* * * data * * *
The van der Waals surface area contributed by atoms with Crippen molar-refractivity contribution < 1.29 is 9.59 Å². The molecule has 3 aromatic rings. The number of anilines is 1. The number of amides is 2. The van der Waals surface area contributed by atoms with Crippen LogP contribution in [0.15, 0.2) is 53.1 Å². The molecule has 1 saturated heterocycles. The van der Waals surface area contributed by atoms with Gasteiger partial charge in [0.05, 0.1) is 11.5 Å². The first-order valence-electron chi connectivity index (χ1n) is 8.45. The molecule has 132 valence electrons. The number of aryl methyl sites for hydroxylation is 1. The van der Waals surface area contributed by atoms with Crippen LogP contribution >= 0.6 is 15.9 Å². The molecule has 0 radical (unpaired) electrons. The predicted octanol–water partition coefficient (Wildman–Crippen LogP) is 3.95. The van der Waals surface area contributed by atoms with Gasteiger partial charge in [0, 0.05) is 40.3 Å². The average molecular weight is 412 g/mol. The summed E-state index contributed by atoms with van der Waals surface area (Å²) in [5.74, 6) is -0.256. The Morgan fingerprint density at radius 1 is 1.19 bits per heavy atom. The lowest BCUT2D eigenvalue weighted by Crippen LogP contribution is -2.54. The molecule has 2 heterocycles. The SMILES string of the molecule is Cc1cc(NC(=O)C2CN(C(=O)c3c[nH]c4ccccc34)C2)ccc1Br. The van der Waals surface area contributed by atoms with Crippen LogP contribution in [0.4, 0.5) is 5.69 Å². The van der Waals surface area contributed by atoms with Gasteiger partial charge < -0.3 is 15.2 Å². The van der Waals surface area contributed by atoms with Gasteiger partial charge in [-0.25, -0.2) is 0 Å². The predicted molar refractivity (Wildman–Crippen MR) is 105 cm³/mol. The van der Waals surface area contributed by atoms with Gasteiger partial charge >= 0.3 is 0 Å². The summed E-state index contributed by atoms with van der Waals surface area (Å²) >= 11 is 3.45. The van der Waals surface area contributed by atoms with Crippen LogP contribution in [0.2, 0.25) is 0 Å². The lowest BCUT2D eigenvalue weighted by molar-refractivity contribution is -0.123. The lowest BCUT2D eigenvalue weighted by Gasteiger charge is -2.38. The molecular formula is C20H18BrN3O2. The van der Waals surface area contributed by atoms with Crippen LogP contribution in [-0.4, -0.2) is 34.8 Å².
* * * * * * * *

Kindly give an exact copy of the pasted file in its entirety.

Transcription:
The van der Waals surface area contributed by atoms with Crippen molar-refractivity contribution < 1.29 is 9.59 Å². The molecule has 3 aromatic rings. The number of anilines is 1. The number of amides is 2. The van der Waals surface area contributed by atoms with Crippen LogP contribution in [0.15, 0.2) is 53.1 Å². The molecule has 1 saturated heterocycles. The van der Waals surface area contributed by atoms with Gasteiger partial charge in [0.05, 0.1) is 11.5 Å². The first-order valence-electron chi connectivity index (χ1n) is 8.45. The molecule has 132 valence electrons. The number of aryl methyl sites for hydroxylation is 1. The van der Waals surface area contributed by atoms with Crippen LogP contribution >= 0.6 is 15.9 Å². The molecule has 0 radical (unpaired) electrons. The predicted octanol–water partition coefficient (Wildman–Crippen LogP) is 3.95. The van der Waals surface area contributed by atoms with Gasteiger partial charge in [0, 0.05) is 40.3 Å². The average molecular weight is 412 g/mol. The summed E-state index contributed by atoms with van der Waals surface area (Å²) in [5.74, 6) is -0.256. The Morgan fingerprint density at radius 1 is 1.19 bits per heavy atom. The lowest BCUT2D eigenvalue weighted by Crippen LogP contribution is -2.54. The molecule has 2 heterocycles. The SMILES string of the molecule is Cc1cc(NC(=O)C2CN(C(=O)c3c[nH]c4ccccc34)C2)ccc1Br. The van der Waals surface area contributed by atoms with Crippen LogP contribution in [0.4, 0.5) is 5.69 Å². The van der Waals surface area contributed by atoms with Gasteiger partial charge < -0.3 is 15.2 Å². The van der Waals surface area contributed by atoms with Gasteiger partial charge in [-0.25, -0.2) is 0 Å². The predicted molar refractivity (Wildman–Crippen MR) is 105 cm³/mol. The van der Waals surface area contributed by atoms with Gasteiger partial charge >= 0.3 is 0 Å². The summed E-state index contributed by atoms with van der Waals surface area (Å²) >= 11 is 3.45. The van der Waals surface area contributed by atoms with Crippen LogP contribution in [0.2, 0.25) is 0 Å². The lowest BCUT2D eigenvalue weighted by molar-refractivity contribution is -0.123. The lowest BCUT2D eigenvalue weighted by Gasteiger charge is -2.38. The molecular formula is C20H18BrN3O2. The van der Waals surface area contributed by atoms with Crippen LogP contribution in [-0.4, -0.2) is 34.8 Å².